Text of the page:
27/11/2014 05:58 GMT | Updated 26/01/2015 05:59 GMT

How Come UK's Doing So Well Given Europe's Malaise?

A survey recently published by the Institute of Chartered Accountants in England and Wales (ICAEW) showed that 78 per cent of small and medium-sized companies (SMEs) in the UK believed that interest rate rises would not adversely impact their businesses. My own view is that interest rates will not rise for a considerable period given the problems that are being experienced in Europe.

Consensus: the momentum must slow

Indeed, the real fear is that inflation will continue to fall and the ECB has very little means of preventing this from happening. It has belated accepted that quantitative easing (QE) is an essential tool to try and prevent this and the realisation is dawning that Europe may end up in the position that Japan found itself in for twenty-five years if it doesn't do something fast. Given that the UK does over half of its trade with Europe, this means that it is highly unlikely that interest rates will rise in the near or medium term.

Unlike the Germans, we don't fear inflation

In fact, the real mystery is how the UK economy has managed to do so well in the recent past given the performance of our neighbours. The general consensus is that this momentum will not continue and that growth will slow next year. The risk is that growth slows more quickly than expected and that we find ourselves in a similar position to the rest of Europe as inflation continues to decline.

Unlike the Germans, we are not afraid of inflation and have a general belief that inflation is helpful when national debt is running at a high level and so a few more rounds of QE would undoubtedly be forthcoming. But the lesson that must be learnt from Japan is that this will not necessarily work. In the UK, we have the ability to reduce taxes (unlike the ECB), which may help to stimulate demand, but the real concern is the lack of scope to increase wages, which is what is really needed in order to stimulate growth.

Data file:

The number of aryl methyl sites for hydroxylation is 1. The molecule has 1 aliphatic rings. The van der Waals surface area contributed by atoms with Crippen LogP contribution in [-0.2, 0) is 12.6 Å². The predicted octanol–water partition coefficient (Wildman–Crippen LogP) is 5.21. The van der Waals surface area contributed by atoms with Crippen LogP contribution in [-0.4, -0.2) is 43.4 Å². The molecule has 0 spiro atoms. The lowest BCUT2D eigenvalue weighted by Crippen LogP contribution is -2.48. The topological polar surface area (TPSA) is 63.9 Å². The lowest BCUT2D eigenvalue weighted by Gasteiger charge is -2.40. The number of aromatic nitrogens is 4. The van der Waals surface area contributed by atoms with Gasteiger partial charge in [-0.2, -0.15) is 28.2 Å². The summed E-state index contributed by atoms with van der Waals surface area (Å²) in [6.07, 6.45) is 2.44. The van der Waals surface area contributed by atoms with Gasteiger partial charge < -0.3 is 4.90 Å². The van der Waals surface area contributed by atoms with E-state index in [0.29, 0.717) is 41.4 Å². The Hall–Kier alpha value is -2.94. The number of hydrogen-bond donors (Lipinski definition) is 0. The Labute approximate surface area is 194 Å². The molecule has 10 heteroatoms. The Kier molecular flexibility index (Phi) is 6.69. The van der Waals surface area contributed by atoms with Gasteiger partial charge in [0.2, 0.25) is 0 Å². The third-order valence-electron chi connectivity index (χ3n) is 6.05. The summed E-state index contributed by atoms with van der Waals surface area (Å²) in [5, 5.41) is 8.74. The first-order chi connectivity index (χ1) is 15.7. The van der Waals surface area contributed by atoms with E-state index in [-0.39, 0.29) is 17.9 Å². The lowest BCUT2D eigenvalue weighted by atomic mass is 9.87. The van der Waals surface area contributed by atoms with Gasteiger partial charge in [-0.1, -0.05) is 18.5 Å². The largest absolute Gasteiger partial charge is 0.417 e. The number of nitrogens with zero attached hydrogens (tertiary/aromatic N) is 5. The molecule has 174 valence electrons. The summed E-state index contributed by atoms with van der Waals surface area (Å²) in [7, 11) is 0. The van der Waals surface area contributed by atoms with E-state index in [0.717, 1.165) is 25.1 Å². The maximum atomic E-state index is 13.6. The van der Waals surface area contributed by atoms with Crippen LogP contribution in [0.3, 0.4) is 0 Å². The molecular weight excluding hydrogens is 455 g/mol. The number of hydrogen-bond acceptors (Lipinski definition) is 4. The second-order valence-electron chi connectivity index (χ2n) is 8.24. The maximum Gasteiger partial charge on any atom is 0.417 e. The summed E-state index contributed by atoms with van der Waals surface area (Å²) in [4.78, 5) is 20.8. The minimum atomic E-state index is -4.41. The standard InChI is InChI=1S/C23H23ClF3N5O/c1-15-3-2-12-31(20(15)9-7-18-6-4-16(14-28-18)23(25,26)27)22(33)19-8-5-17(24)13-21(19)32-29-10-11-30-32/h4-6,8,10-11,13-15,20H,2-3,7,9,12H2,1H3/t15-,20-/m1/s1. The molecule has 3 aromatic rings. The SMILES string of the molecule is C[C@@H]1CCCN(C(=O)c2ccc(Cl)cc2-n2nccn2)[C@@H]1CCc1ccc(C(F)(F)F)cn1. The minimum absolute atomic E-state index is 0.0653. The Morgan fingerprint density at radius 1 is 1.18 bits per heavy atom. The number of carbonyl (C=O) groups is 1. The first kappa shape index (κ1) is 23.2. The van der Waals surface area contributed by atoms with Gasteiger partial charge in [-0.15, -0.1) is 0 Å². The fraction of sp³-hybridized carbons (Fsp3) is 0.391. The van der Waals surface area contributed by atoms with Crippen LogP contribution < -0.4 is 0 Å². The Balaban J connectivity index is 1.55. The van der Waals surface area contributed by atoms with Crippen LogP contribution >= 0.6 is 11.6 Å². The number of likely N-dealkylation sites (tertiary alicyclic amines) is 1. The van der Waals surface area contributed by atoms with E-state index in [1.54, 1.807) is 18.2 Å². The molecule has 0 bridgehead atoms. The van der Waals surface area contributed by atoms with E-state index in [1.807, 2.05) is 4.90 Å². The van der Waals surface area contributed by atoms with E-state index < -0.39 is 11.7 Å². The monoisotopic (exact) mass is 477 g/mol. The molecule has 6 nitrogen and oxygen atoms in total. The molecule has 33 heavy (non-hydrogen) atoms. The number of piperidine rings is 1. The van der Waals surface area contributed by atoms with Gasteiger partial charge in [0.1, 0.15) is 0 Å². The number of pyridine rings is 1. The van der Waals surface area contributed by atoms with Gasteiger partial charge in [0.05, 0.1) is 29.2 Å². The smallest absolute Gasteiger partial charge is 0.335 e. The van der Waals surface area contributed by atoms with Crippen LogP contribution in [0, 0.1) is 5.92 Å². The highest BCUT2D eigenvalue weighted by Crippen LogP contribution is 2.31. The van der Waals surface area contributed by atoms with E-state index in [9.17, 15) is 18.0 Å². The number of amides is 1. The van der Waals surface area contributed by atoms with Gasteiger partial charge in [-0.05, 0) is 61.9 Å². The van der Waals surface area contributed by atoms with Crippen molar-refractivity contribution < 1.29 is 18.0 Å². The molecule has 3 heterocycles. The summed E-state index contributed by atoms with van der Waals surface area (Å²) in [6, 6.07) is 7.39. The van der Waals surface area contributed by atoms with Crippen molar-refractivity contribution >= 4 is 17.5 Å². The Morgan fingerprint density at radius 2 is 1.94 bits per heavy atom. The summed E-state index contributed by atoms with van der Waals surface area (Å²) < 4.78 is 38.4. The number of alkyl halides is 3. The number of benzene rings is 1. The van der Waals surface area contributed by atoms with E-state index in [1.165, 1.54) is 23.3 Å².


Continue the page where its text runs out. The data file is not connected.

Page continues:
We should adjust univesity fees to encourage computer science

So how do we stimulate growth against this background? My view is that the fixes are all very long term. We need to build our technology sector - this is what has powered the US economy over the last 15 years. There are signs that this is being given more emphasis, but there is a long way to go. We need to put more emphasis on Computer Science in our schools and universities and I would advocate using the university tuition fee system to encourage young people to study science subjects. If it cost £12,000 to study English and £3,000 to study Computer Science or Engineering at university, the number of scientists would rise significantly. Of course, we would need to make more places available in these subjects and it is essential for us to do so if we are going to compete more effectively in the global economy and create growth.

A focus on creating technology businesses is the only way forward. The government has provided plenty of support to start-up businesses through the Seed Enterprise Investment Scheme and the Enterprise Investment Scheme, so the key is to train more scientists.